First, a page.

Kindle Touch 3G.

Christmas gift.


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That is all.

Past masters: “Uncle Shelby’s A B Z Book” by Shel Silverstein

I no longer can start my day without the transcendent, exquisite blog authored by Girl On The Contrary (or GOTC, as we fawning fanboys know her). If this were a just world she and I would sit together at the table each morning and she would read it to me over a breakfast of Grand Marnier French toast, Scottish smoked salmon, figs and cream with hazelnut syrup, freshly pressed Kopi Luwak coffee… and a bowl of Cap’n Crunch. Part of this complete breakfast. I’d smile beatifically at her and chuckle ardently over the parts I’d hear above the Crunch of the Cap’n. Such would be my devotion. But this isn’t a just world. Yet.

I digress. (Keep off digress! Goldang kids…)

What solidified my dedication to the contrary girl was a recent post wherein she revealed her love for the works of the estimable Shel Silverstein. She reviewed “Every Thing On It,” a just-published collection of not-yet-released poems and drawings.

Instantly I was catapulted back to grade 10, where my friend Randy Mikkelsen (read his blog, folks, it’s awesome) introduced me to Shel. Well, not literally (neither the catapulting nor the introduction).  He lent me his copy of “Uncle Shelby’s A B Z Book,” Shel’s first original collection from back in 1961. I was amazed. This was a subversive work. I don’t think it’s an exaggeration to say that it helped shape my early moral judgments.

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I hadn’t even heard Shel’s name before that introduction. I had heard “The Unicorn” and “A Boy Named Sue” on the radio, “Boa Constrictor” sung in the schoolyard, and “Cover Of The Rolling Stone” hadn’t yet been recorded, and even so I hadn’t a clue that he had anything to do with any of them.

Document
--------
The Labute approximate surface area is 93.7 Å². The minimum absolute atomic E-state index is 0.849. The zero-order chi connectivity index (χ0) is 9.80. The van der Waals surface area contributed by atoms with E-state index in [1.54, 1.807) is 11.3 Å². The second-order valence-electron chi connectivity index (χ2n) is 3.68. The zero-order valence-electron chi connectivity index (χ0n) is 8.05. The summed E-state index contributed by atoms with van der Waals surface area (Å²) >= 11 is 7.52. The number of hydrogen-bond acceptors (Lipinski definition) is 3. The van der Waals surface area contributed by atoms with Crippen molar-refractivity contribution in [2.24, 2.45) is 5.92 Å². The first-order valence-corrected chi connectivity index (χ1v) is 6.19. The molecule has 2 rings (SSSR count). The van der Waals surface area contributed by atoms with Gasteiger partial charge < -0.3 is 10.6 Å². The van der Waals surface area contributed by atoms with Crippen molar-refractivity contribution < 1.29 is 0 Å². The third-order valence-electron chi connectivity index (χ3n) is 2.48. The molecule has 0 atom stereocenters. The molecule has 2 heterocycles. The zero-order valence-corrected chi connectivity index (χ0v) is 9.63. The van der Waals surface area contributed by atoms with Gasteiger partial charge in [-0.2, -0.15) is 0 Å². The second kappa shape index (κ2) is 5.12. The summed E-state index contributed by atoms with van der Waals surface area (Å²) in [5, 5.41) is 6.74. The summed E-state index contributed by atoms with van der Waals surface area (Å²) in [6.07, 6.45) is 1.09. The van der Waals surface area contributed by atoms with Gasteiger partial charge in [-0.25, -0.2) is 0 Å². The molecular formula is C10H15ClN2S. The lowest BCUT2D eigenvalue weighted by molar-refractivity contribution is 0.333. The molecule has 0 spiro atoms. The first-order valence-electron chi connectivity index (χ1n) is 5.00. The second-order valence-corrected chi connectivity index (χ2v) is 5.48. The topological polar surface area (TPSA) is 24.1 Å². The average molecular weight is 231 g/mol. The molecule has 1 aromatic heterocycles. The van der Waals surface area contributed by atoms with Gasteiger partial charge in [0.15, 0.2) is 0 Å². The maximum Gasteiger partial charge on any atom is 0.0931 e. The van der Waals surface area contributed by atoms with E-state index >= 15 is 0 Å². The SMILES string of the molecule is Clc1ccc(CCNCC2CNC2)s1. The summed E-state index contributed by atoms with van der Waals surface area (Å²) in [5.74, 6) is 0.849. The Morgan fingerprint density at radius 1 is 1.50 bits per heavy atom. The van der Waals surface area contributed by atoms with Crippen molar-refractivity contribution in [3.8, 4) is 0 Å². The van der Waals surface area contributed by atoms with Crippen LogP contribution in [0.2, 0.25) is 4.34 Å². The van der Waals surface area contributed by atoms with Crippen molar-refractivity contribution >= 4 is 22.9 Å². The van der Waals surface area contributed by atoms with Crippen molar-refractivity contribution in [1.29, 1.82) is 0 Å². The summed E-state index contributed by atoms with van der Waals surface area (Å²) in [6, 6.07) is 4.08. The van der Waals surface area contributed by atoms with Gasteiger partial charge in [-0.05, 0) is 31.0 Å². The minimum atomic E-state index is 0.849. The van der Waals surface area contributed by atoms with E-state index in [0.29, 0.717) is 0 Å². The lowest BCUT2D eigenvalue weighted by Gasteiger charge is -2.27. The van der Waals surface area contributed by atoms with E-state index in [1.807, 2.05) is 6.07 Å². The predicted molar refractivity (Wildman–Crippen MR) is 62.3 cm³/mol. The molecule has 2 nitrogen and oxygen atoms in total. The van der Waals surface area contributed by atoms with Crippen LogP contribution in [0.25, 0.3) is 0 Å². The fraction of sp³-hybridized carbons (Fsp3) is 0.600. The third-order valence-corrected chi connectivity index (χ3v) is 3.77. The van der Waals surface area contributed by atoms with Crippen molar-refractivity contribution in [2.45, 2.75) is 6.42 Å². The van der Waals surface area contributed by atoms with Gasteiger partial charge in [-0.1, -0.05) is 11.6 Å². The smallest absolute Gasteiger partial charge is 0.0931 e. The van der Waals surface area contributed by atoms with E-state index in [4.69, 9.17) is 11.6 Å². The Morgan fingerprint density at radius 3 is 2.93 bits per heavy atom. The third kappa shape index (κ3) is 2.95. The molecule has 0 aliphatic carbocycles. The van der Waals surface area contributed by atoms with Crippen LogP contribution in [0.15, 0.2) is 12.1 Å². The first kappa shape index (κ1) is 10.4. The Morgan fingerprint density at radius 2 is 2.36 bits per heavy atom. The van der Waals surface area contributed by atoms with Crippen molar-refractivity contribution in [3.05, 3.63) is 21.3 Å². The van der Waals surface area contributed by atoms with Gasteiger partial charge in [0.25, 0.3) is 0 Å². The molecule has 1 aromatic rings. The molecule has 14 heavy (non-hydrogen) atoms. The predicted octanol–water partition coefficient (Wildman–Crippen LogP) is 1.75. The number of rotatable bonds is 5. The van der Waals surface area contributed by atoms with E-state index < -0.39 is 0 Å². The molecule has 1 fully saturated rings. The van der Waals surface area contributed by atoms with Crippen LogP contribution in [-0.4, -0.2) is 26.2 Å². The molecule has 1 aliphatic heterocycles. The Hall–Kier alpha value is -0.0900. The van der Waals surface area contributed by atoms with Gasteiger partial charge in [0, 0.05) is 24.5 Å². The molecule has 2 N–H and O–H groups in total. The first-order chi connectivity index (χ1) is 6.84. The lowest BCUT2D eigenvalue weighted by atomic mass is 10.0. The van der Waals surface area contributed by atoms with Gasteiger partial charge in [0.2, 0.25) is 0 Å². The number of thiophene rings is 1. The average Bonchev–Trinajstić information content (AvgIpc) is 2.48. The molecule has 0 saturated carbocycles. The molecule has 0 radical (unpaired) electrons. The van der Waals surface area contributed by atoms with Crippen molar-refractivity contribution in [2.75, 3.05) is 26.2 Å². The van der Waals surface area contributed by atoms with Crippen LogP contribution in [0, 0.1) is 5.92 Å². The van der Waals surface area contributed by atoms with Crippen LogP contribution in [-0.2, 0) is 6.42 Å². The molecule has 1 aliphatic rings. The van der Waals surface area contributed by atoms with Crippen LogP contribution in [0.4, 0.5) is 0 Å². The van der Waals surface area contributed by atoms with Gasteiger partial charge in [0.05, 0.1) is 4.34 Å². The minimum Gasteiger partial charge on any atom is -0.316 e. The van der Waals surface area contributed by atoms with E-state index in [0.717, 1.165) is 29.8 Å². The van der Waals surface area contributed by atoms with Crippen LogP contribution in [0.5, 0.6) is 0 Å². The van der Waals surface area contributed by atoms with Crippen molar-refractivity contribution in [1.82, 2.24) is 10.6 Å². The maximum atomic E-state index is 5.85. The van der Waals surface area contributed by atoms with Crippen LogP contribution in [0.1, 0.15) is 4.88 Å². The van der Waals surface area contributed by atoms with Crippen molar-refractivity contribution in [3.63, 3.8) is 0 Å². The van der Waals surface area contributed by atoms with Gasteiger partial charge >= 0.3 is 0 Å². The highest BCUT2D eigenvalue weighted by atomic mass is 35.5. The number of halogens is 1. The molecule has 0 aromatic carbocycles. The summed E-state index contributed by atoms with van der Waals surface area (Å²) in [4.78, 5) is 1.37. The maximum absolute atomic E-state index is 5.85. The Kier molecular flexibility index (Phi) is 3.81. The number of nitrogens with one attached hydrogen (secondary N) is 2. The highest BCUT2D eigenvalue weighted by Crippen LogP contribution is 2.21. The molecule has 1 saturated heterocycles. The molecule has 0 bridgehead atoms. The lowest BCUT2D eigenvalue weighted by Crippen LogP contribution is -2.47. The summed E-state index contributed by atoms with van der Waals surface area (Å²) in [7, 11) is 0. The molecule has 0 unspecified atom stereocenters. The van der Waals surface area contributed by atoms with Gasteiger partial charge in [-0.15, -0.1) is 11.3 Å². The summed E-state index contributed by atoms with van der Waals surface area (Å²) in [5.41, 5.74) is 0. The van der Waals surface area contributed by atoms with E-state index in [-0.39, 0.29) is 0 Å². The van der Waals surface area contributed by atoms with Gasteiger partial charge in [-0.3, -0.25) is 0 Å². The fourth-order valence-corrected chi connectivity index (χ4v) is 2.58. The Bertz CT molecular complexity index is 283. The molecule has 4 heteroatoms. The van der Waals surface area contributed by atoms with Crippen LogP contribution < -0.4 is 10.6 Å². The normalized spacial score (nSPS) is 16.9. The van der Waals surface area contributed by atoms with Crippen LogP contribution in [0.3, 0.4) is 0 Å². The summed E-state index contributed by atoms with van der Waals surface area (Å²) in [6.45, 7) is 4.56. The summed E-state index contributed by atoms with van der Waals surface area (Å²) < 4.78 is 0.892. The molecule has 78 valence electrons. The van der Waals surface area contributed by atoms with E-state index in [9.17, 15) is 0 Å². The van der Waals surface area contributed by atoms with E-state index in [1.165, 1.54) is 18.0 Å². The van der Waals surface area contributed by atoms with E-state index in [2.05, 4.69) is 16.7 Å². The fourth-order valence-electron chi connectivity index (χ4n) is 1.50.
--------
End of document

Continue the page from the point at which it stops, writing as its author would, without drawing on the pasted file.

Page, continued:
Wikipedia has this to say:

First published in 1961, it is sometimes described as “subversive.” The cover on some editions of the book read “A primer for adults only” while other editions read “A primer for tender young minds” instead. Much of the humor derives from a cynical drive to give the reader misleading, harmful advice.

Subversive indeed, in an empowering way for adolescents figuring out that what they were told as kids was not necessarily reliable. Examples tell the story better than I can.

“W” is for wish. Do you want to get your wish?

When your tooth falls out, put it under your pillow and make a wish. In the morning the tooth will be gone and there will be a shiny new dime under the pillow.

OK, now you have 10¢. How can you get $3.20?

– – –

“R” is for red. The fire is red. The fire engine is red. The fireman’s hat is red.

Does the fireman in the red hat come to your house in his red fire engine? No?

Too bad the fireman only goes to places where there is a fire.

– – –

“H” is for hole. See the hole. The hole is deep. You can bury things in the hole.

See the toaster. You can bury the toaster in the hole.

See the car keys. You can bury the car keys in the hole.

See Grandma’s teeth. See Daddy’s shoe. See Mommy’s diamond ring.